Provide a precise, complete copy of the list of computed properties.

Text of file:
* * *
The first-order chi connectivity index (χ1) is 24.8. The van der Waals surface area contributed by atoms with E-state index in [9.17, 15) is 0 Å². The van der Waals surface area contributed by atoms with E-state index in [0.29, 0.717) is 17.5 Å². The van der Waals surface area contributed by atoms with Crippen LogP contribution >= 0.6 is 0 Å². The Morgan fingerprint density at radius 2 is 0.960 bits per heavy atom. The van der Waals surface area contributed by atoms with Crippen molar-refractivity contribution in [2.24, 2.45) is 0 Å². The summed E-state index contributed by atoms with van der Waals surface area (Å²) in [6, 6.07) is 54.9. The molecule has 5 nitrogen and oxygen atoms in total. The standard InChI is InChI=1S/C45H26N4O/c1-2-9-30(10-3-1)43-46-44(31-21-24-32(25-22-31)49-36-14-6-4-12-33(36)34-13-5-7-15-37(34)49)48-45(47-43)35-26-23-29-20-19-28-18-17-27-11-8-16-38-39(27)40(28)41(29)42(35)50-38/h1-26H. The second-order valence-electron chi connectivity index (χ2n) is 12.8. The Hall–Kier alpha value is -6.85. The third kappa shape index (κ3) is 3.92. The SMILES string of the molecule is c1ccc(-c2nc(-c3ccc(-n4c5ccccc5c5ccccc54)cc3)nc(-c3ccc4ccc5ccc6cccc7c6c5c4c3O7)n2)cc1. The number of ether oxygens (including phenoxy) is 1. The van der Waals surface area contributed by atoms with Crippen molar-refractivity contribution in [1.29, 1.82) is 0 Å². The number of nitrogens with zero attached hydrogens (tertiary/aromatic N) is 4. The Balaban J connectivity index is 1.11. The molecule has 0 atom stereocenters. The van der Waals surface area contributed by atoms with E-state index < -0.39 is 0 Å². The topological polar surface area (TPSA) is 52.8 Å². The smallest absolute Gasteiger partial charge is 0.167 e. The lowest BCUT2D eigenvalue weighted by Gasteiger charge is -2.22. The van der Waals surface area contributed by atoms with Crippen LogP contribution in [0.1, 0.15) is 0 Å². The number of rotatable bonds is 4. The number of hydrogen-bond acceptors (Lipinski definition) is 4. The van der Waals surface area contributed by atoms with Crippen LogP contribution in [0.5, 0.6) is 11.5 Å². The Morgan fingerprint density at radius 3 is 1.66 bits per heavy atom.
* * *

The first-order chi connectivity index (χ1) is 24.8. The van der Waals surface area contributed by atoms with E-state index in [9.17, 15) is 0 Å². The van der Waals surface area contributed by atoms with E-state index in [0.29, 0.717) is 17.5 Å². The van der Waals surface area contributed by atoms with Crippen LogP contribution >= 0.6 is 0 Å². The Morgan fingerprint density at radius 2 is 0.960 bits per heavy atom. The van der Waals surface area contributed by atoms with Crippen molar-refractivity contribution in [2.24, 2.45) is 0 Å². The summed E-state index contributed by atoms with van der Waals surface area (Å²) in [6, 6.07) is 54.9. The molecule has 5 nitrogen and oxygen atoms in total. The standard InChI is InChI=1S/C45H26N4O/c1-2-9-30(10-3-1)43-46-44(31-21-24-32(25-22-31)49-36-14-6-4-12-33(36)34-13-5-7-15-37(34)49)48-45(47-43)35-26-23-29-20-19-28-18-17-27-11-8-16-38-39(27)40(28)41(29)42(35)50-38/h1-26H. The second-order valence-electron chi connectivity index (χ2n) is 12.8. The Hall–Kier alpha value is -6.85. The third kappa shape index (κ3) is 3.92. The SMILES string of the molecule is c1ccc(-c2nc(-c3ccc(-n4c5ccccc5c5ccccc54)cc3)nc(-c3ccc4ccc5ccc6cccc7c6c5c4c3O7)n2)cc1. The number of ether oxygens (including phenoxy) is 1. The van der Waals surface area contributed by atoms with Crippen molar-refractivity contribution in [1.29, 1.82) is 0 Å². The number of nitrogens with zero attached hydrogens (tertiary/aromatic N) is 4. The Balaban J connectivity index is 1.11. The molecule has 0 atom stereocenters. The van der Waals surface area contributed by atoms with E-state index < -0.39 is 0 Å². The topological polar surface area (TPSA) is 52.8 Å². The smallest absolute Gasteiger partial charge is 0.167 e. The lowest BCUT2D eigenvalue weighted by Gasteiger charge is -2.22. The van der Waals surface area contributed by atoms with Crippen LogP contribution in [0.1, 0.15) is 0 Å². The number of rotatable bonds is 4. The number of hydrogen-bond acceptors (Lipinski definition) is 4. The van der Waals surface area contributed by atoms with Crippen LogP contribution in [0.5, 0.6) is 11.5 Å². The Morgan fingerprint density at radius 3 is 1.66 bits per heavy atom.